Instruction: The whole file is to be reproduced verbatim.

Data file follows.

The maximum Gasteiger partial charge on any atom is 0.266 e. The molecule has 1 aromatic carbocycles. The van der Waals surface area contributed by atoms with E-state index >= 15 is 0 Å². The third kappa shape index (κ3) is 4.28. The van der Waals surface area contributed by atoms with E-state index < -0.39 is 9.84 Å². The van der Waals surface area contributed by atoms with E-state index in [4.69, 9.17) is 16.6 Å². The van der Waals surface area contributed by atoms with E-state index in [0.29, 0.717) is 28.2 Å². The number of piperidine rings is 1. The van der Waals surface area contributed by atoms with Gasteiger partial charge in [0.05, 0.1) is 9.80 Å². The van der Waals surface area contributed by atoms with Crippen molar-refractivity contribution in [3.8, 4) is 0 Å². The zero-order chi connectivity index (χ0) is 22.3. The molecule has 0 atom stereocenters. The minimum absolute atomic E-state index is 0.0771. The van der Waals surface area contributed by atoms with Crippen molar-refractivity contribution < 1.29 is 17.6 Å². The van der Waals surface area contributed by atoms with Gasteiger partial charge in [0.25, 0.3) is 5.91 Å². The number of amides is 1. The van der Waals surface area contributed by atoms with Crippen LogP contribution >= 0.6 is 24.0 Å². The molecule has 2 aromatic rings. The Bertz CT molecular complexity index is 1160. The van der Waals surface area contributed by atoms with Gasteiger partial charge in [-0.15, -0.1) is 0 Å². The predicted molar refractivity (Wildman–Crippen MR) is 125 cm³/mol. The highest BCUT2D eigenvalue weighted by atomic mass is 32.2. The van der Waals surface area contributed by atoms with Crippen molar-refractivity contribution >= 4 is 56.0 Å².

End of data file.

The maximum Gasteiger partial charge on any atom is 0.266 e. The molecule has 1 aromatic carbocycles. The van der Waals surface area contributed by atoms with E-state index >= 15 is 0 Å². The third kappa shape index (κ3) is 4.28. The van der Waals surface area contributed by atoms with E-state index < -0.39 is 9.84 Å². The van der Waals surface area contributed by atoms with E-state index in [4.69, 9.17) is 16.6 Å². The van der Waals surface area contributed by atoms with E-state index in [0.29, 0.717) is 28.2 Å². The number of piperidine rings is 1. The van der Waals surface area contributed by atoms with Gasteiger partial charge in [0.05, 0.1) is 9.80 Å². The van der Waals surface area contributed by atoms with Crippen molar-refractivity contribution in [3.8, 4) is 0 Å². The zero-order chi connectivity index (χ0) is 22.3. The molecule has 0 atom stereocenters. The minimum absolute atomic E-state index is 0.0771. The van der Waals surface area contributed by atoms with Crippen molar-refractivity contribution < 1.29 is 17.6 Å². The van der Waals surface area contributed by atoms with Gasteiger partial charge in [0.25, 0.3) is 5.91 Å². The number of amides is 1. The van der Waals surface area contributed by atoms with Crippen LogP contribution >= 0.6 is 24.0 Å². The molecule has 2 aromatic rings. The Bertz CT molecular complexity index is 1160. The van der Waals surface area contributed by atoms with Gasteiger partial charge in [-0.15, -0.1) is 0 Å². The predicted molar refractivity (Wildman–Crippen MR) is 125 cm³/mol. The highest BCUT2D eigenvalue weighted by atomic mass is 32.2. The van der Waals surface area contributed by atoms with Crippen molar-refractivity contribution >= 4 is 56.0 Å².